An anonymous reader writes "BBC new is reporting the death of the ex-Russian spy Alexander Litvinenko with a major dose of radioactive polonium-210. But nobody knows how it got there. Suspicions have fallen upon the Russian security services (who deny involvement). The task of the pathologists now is to unpick what really killed him and how it was administered. Quite what techniques they will use to solve this puzzle is unclear." From the article: "A post-mortem examination on Mr Litvinenko has not been held yet. The delay is believed to be over concerns about the health implications for those present at the examination. But Roger Cox from the HPA said a large quantity of alpha radiation emitted from polonium-210 had been detected in Mr Litvinenko's urine."

Draconian Anti-Piracy Law Looms Over Australia 436

ccozan writes to tell us of a law being rushed through the Australian legislature that would criminalize great swaths of the citizenry. The Internet Industry Association of Australia is posting warning scenarios spelling out how far-reaching this law would be. From the release: "A family who holds a birthday picnic in a place of public entertainment (for example, the grounds of a zoo) and sings 'Happy Birthday' in a manner that can be heard by others, risks an infringement notice carrying a fine of up to $1,320. If they make a video recording of the event, they risk a further fine for the possession of a device for the purpose of making an infringing copy of a song... The US Free Trade Agreement does not require Australia to go down this path, and neither US nor European law contain such far-reaching measures. We are at a total loss to understand how this policy has developed, who is behind it and why there is such haste in enacting it into law — with little if any public debate."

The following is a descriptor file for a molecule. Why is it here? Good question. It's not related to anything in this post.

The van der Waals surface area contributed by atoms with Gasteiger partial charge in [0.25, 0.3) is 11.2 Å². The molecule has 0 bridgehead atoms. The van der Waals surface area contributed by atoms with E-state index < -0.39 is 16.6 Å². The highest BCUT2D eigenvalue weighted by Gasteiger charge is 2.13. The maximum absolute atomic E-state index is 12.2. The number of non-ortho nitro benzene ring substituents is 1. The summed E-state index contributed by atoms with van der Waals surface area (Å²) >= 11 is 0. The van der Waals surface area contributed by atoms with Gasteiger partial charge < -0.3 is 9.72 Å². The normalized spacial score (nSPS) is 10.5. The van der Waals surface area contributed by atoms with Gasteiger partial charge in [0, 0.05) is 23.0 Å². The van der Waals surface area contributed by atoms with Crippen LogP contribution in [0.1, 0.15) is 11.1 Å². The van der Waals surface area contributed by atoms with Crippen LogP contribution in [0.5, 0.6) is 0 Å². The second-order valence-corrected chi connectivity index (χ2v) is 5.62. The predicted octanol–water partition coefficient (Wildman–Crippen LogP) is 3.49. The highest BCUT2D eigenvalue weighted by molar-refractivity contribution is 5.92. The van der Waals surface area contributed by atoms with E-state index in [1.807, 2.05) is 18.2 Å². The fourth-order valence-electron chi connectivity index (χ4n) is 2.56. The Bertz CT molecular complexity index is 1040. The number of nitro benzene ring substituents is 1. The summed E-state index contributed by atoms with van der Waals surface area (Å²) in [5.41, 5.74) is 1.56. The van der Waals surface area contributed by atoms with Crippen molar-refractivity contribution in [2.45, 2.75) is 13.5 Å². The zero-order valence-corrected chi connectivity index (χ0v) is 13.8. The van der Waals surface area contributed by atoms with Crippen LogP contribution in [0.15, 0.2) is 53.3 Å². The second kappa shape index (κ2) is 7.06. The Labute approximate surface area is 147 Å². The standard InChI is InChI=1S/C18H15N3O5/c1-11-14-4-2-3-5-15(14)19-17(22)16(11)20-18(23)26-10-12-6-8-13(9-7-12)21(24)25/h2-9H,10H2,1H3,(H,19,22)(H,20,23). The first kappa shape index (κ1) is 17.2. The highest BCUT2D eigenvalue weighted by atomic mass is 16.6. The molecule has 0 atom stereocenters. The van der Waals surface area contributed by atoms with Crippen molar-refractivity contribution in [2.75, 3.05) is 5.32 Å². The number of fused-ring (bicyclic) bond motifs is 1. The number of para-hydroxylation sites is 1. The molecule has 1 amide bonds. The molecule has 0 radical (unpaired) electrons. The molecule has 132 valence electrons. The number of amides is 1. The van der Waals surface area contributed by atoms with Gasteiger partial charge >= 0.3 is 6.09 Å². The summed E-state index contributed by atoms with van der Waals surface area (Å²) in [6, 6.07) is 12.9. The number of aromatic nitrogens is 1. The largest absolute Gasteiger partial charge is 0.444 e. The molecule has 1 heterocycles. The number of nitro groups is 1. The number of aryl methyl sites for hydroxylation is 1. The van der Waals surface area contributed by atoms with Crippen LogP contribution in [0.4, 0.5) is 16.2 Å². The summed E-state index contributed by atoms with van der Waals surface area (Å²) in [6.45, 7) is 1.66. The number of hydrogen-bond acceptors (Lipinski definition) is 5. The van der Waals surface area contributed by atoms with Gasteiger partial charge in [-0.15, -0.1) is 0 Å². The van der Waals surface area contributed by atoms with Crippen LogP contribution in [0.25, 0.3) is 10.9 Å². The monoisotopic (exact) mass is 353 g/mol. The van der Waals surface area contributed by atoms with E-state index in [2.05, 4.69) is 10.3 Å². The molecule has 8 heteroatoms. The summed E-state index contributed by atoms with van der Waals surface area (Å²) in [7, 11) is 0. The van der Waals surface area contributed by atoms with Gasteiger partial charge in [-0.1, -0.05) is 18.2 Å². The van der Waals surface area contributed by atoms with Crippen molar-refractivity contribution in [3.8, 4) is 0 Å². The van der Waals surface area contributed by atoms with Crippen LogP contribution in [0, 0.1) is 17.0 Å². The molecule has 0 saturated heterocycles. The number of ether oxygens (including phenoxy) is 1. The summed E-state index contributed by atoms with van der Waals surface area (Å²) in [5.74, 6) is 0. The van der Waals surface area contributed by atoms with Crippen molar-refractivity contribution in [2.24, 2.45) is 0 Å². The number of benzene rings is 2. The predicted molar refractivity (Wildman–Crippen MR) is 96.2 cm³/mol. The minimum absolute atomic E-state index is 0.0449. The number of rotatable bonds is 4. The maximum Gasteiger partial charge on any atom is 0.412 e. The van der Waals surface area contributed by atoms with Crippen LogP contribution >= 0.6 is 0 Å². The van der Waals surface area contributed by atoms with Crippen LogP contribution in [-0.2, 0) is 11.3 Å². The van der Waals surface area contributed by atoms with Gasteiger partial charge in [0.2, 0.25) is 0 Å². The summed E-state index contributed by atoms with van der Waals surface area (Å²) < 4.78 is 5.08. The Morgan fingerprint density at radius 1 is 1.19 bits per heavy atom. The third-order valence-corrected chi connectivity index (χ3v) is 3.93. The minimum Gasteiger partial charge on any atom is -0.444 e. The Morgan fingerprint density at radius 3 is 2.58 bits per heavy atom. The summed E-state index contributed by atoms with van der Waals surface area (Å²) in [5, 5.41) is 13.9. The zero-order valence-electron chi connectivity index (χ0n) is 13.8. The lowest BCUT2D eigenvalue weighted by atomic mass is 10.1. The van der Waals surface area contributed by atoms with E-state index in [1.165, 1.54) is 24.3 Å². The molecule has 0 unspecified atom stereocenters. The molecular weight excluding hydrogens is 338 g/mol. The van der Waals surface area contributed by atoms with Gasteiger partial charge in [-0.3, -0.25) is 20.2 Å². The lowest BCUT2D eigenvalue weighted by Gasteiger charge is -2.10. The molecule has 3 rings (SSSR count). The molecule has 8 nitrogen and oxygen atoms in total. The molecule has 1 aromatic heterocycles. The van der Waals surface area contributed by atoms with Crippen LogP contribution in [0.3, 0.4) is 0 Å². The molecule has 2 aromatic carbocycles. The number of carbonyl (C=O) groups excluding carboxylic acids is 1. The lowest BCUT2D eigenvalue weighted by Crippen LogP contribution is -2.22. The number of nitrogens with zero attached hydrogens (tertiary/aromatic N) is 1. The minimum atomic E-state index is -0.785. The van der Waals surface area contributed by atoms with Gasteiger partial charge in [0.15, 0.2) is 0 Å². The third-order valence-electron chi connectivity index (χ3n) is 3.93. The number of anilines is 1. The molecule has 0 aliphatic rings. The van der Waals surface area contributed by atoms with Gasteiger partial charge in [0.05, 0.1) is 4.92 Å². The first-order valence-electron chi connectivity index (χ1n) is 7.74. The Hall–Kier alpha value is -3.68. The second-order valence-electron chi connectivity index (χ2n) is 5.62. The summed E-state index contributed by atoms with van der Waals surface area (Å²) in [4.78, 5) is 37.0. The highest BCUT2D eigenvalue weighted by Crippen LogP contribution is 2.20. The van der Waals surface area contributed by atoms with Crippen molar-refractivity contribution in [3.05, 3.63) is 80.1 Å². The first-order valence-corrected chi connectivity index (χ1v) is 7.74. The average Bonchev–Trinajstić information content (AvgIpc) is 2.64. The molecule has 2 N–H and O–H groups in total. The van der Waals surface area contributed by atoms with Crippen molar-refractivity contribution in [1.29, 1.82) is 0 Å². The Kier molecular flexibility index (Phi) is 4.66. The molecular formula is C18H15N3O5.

Opening Zune Sales Flaccid 451

An anonymous reader writes "As 'Black Friday' approaches and consumers line up for the Playstation 3 it looks like Zune has become an afterthought. Despite months of hype, opening Zune sales are only so-so. While Zune did reach the top 10 on Amazon's Top 25 list for electronic product sales on its first day, it quickly fell below the top 15 and continues to drop. Six separate iPod models now outsell it as well as SanDisk's e250 player. In-store sales are not much better."

Final Fantasy XII Review 261

The Final Fantasy series is almost twenty years old. When Square developed the first title in the series, the game's name was meant to coincide with designer Hironobu Sakaguchi's retirement. Instead, the game's popularity set the stage for a series that has now reached twelve 'main' titles and more than half a dozen offshoots. Almost everything about the series has changed over the years, except for popularity and a generally high level of quality. Final Fantasy XII has changed almost everything from the series norm, except the quality. The result is a game that very well may be considered the best Japanese RPG in years. It's a smarter, more adult, and absolutely beautiful title; the perfect balm for anyone not taken with The Elder Scrolls IV: Oblivion . Read on for my impressions of the newest and most ambitious chapter of the Fantasy that's never quite Final.